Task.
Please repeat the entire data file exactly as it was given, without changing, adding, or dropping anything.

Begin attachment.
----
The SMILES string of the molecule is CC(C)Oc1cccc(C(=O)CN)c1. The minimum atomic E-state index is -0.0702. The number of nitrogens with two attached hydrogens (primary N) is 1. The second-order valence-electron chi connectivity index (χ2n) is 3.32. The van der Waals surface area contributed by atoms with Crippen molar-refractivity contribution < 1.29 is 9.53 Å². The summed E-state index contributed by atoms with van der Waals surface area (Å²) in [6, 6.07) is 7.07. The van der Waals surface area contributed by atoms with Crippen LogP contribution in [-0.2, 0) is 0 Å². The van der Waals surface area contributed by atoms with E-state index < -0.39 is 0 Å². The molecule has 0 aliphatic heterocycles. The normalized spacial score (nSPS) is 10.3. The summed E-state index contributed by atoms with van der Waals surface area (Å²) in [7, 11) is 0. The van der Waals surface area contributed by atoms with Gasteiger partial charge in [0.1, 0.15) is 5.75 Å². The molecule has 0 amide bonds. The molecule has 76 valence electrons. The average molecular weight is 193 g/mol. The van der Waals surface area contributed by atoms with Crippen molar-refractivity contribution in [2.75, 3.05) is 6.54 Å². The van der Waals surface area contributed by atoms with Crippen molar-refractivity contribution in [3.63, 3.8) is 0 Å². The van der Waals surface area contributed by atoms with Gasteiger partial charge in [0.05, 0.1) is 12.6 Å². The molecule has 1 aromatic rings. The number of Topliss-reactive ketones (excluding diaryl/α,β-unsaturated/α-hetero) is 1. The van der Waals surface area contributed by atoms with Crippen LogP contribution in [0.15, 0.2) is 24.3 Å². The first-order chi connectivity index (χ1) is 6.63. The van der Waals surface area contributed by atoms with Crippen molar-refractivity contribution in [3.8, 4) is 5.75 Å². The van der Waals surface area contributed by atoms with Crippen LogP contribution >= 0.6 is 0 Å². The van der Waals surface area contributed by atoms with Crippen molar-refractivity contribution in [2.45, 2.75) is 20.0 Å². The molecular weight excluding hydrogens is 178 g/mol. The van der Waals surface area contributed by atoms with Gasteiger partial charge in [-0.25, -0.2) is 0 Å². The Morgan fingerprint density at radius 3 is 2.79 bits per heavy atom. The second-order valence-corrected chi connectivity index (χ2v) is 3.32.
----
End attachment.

The SMILES string of the molecule is CC(C)Oc1cccc(C(=O)CN)c1. The minimum atomic E-state index is -0.0702. The number of nitrogens with two attached hydrogens (primary N) is 1. The second-order valence-electron chi connectivity index (χ2n) is 3.32. The van der Waals surface area contributed by atoms with Crippen molar-refractivity contribution < 1.29 is 9.53 Å². The summed E-state index contributed by atoms with van der Waals surface area (Å²) in [6, 6.07) is 7.07. The van der Waals surface area contributed by atoms with Crippen LogP contribution in [-0.2, 0) is 0 Å². The van der Waals surface area contributed by atoms with E-state index < -0.39 is 0 Å². The molecule has 0 aliphatic heterocycles. The normalized spacial score (nSPS) is 10.3. The summed E-state index contributed by atoms with van der Waals surface area (Å²) in [7, 11) is 0. The van der Waals surface area contributed by atoms with Gasteiger partial charge in [0.1, 0.15) is 5.75 Å². The molecule has 0 amide bonds. The molecule has 76 valence electrons. The average molecular weight is 193 g/mol. The van der Waals surface area contributed by atoms with Crippen molar-refractivity contribution in [2.75, 3.05) is 6.54 Å². The van der Waals surface area contributed by atoms with Crippen molar-refractivity contribution in [3.63, 3.8) is 0 Å². The van der Waals surface area contributed by atoms with Gasteiger partial charge in [0.05, 0.1) is 12.6 Å². The molecule has 1 aromatic rings. The number of Topliss-reactive ketones (excluding diaryl/α,β-unsaturated/α-hetero) is 1. The van der Waals surface area contributed by atoms with Crippen LogP contribution in [0.15, 0.2) is 24.3 Å². The first-order chi connectivity index (χ1) is 6.63. The van der Waals surface area contributed by atoms with Crippen molar-refractivity contribution in [3.8, 4) is 5.75 Å². The van der Waals surface area contributed by atoms with Crippen LogP contribution >= 0.6 is 0 Å². The van der Waals surface area contributed by atoms with Crippen molar-refractivity contribution in [2.45, 2.75) is 20.0 Å². The molecular weight excluding hydrogens is 178 g/mol. The van der Waals surface area contributed by atoms with Gasteiger partial charge in [-0.25, -0.2) is 0 Å². The Morgan fingerprint density at radius 3 is 2.79 bits per heavy atom. The second-order valence-corrected chi connectivity index (χ2v) is 3.32.